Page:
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Arth v. Berryhill

United States District Court, N.D. Alabama, Middle Division

August 7, 2017

NANCY A. BERRYHILL, Acting Commissioner of Social Security, Defendant.


          John E. Ott Chief United States Magistrate Judge

         Plaintiff Rachel Danielle Arth brings this action seeking judicial review of a final adverse decision of the Acting Commissioner of the Social Security Administration (“Commissioner”)[1] denying her applications for supplemental security income, a period of disability, and disability insurance benefits. (Doc. 1).[2]The case has been assigned to the undersigned United States Magistrate Judge pursuant to this court's general order of reference. The parties have consented to the exercise of final jurisdiction by the magistrate judge under 28 U.S.C. § 636(c). (Doc. 13). Upon review of the record and the relevant law, the undersigned finds that the Commissioner's decision is due to be affirmed.


         On June 25, 2012, Arth filed an application for supplemental security income. (R. 69).[3] On July 20, 2012, she filed an application for a period of disability and disability insurance benefits. (Doc. 70). In both applications, Arth alleged disability beginning January 1, 2004. (R. 69-70). Following the initial denial of her applications, Arth requested a hearing before an Administrative Law Judge (“ALJ”). (R. 68). The hearing was held on July 31, 2014. (R. 23-56). Arth, her counsel, and a vocational expert attended the hearing. (R. 23). The ALJ issued a decision on August 29, 2014, finding that Arth was not entitled to benefits. (R. 10-18). The Appeals Council denied Herndon's request for review. (R. 1-5) Arth then filed this action for judicial review under 42 U.S.C. §§ 405(g) and 1383(c)(3).


         The court's review of the Commissioner's decision is narrowly circumscribed. The function of the court is to determine whether the decision of the Commissioner is supported by substantial evidence and whether proper legal standards were applied. Richardson v. Perales, 402 U.S. 389, 390, 91 S.Ct. 1420, 1422 (1971); Wilson v. Barnhart, 284 F.3d 1219, 1221 (11th Cir. 2002). The court must “scrutinize the record as a whole to determine if the decision reached is reasonable and supported by substantial evidence.” Bloodsworth v. Heckler, 703 F.2d 1233, 1239 (11th Cir. 1983). Substantial evidence is “such relevant evidence as a reasonable person would accept as adequate to support a conclusion.” Id. It is “more than a scintilla, but less than a preponderance.” Id.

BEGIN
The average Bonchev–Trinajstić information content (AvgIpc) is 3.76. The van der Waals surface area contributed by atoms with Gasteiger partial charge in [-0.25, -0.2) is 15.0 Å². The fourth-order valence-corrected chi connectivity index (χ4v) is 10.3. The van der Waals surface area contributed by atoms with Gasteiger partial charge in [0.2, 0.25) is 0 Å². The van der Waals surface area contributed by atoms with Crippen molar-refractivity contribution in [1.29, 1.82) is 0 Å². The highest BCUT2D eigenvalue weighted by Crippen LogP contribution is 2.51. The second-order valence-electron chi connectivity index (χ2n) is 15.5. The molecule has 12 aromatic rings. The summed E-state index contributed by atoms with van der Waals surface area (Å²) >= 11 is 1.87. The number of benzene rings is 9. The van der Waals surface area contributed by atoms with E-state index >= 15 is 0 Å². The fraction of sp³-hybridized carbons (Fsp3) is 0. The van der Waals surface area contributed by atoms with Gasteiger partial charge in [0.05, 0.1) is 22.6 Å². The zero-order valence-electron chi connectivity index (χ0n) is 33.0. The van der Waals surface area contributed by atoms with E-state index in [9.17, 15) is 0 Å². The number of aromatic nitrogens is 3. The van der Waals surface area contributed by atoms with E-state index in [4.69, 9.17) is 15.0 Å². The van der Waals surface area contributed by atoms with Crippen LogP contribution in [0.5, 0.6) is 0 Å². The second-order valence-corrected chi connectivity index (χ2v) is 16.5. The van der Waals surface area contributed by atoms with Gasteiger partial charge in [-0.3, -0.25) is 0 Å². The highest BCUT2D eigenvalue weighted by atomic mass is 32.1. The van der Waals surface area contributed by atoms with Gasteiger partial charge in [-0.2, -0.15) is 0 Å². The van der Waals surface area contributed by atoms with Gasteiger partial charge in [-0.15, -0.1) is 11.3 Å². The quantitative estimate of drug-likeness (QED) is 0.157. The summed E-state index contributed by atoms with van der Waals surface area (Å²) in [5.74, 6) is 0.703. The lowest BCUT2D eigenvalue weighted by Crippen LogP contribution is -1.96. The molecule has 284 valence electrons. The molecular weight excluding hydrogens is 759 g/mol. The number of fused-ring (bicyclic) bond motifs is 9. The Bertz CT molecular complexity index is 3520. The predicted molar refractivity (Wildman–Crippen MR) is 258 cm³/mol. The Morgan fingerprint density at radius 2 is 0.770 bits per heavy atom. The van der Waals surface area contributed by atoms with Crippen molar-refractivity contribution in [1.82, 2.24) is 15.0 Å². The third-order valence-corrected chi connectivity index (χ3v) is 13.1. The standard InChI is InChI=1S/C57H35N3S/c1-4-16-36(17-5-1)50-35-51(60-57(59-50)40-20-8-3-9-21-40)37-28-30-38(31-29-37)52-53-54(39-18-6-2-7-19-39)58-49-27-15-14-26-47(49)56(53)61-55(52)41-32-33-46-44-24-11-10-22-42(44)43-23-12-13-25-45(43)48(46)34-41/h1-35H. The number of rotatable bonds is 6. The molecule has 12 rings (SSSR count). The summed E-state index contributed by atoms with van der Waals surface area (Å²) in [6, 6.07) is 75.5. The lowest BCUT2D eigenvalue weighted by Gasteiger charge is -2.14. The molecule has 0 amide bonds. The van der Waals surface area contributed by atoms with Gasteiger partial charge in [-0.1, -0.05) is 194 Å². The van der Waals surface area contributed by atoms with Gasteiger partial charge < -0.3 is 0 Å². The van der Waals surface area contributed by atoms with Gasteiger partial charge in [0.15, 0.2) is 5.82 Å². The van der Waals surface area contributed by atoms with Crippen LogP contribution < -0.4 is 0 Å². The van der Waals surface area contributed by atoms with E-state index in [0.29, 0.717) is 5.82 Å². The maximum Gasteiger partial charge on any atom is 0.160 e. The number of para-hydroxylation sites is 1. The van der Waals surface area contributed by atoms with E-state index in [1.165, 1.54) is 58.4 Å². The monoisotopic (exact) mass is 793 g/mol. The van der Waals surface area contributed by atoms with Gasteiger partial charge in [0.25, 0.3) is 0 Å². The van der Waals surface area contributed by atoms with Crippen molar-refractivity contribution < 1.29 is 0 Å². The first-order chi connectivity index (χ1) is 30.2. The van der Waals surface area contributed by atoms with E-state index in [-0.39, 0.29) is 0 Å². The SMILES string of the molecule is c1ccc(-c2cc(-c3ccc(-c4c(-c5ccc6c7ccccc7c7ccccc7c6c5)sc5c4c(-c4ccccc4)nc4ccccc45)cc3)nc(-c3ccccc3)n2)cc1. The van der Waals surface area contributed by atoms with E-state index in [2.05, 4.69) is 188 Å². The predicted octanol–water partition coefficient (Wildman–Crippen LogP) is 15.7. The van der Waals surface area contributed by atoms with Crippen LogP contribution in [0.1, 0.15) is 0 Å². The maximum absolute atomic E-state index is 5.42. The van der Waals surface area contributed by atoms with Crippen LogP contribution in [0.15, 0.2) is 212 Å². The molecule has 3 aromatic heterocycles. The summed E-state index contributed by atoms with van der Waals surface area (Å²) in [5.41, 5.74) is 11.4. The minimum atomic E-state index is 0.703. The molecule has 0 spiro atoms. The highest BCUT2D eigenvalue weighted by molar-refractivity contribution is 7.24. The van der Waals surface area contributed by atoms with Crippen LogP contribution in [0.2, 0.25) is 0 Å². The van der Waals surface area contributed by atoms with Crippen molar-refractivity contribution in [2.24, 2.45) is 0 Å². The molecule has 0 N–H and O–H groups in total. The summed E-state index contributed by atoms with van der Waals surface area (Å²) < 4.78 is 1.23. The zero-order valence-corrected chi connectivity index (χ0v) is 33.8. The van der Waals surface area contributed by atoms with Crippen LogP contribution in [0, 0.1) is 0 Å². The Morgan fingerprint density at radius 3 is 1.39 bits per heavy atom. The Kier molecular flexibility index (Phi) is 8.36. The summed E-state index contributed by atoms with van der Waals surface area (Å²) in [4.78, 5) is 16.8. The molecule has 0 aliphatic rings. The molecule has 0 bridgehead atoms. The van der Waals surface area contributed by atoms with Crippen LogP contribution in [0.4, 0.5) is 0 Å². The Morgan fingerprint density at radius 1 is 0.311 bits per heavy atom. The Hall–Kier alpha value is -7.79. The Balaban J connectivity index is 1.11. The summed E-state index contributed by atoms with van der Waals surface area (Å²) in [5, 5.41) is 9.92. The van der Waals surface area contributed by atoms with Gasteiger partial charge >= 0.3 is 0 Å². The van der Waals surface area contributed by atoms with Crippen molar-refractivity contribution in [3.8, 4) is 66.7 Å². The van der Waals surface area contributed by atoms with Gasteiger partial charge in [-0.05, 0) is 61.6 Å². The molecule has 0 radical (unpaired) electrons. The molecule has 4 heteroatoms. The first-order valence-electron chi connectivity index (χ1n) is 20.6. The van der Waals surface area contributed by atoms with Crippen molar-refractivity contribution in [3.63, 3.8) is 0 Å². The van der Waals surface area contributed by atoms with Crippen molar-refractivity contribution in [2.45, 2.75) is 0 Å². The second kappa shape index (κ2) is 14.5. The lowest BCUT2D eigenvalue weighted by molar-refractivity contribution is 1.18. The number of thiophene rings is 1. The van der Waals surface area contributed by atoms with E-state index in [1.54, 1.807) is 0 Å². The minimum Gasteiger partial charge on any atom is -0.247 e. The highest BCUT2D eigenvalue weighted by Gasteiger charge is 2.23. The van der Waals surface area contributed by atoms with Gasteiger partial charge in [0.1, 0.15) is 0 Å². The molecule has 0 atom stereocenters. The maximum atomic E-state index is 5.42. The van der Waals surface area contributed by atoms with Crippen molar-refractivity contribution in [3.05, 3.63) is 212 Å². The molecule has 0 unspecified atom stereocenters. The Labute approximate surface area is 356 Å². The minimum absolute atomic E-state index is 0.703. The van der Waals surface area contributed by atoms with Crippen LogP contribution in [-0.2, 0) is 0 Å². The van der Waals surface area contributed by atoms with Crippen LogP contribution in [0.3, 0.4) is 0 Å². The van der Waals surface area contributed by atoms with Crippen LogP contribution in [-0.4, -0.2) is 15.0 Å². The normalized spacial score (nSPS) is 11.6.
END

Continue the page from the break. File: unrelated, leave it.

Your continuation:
The court must uphold factual findings that are supported by substantial evidence. However, it reviews the ALJ's legal conclusions de novo because no presumption of validity attaches to the ALJ's determination of the proper legal standards to be applied. Davis v. Shalala, 985 F.2d 528, 531 (11th Cir. 1993). If the court finds an error in the ALJ's application of the law, or if the ALJ fails to provide the court with sufficient reasoning for determining that the proper legal analysis has been conducted, it must reverse the ALJ's decision. Cornelius v. Sullivan, 936 F.2d 1143, 1145-46 (11th Cir. 1991).


         To qualify for disability insurance benefits and supplemental security income under the Social Security Act, a claimant must show the inability to engage in “any substantial gainful activity by reason of any medically determinable physical or mental impairment which can be expected to result in death or which has lasted or can be expected to last for a continuous period of not less than 12 months.” 42 U.S.C. § 423(d)(1)(A); 42 U.S.C. § 1382c(a)(3)(A). A physical or mental impairment is “an impairment that results from anatomical, physiological, or psychological abnormalities which are demonstrable by medically acceptable clinical and laboratory diagnostic techniques.” 42 U.S.C. § 423(d)(3); 42 U.S.C. § 1382c(a)(3)(D).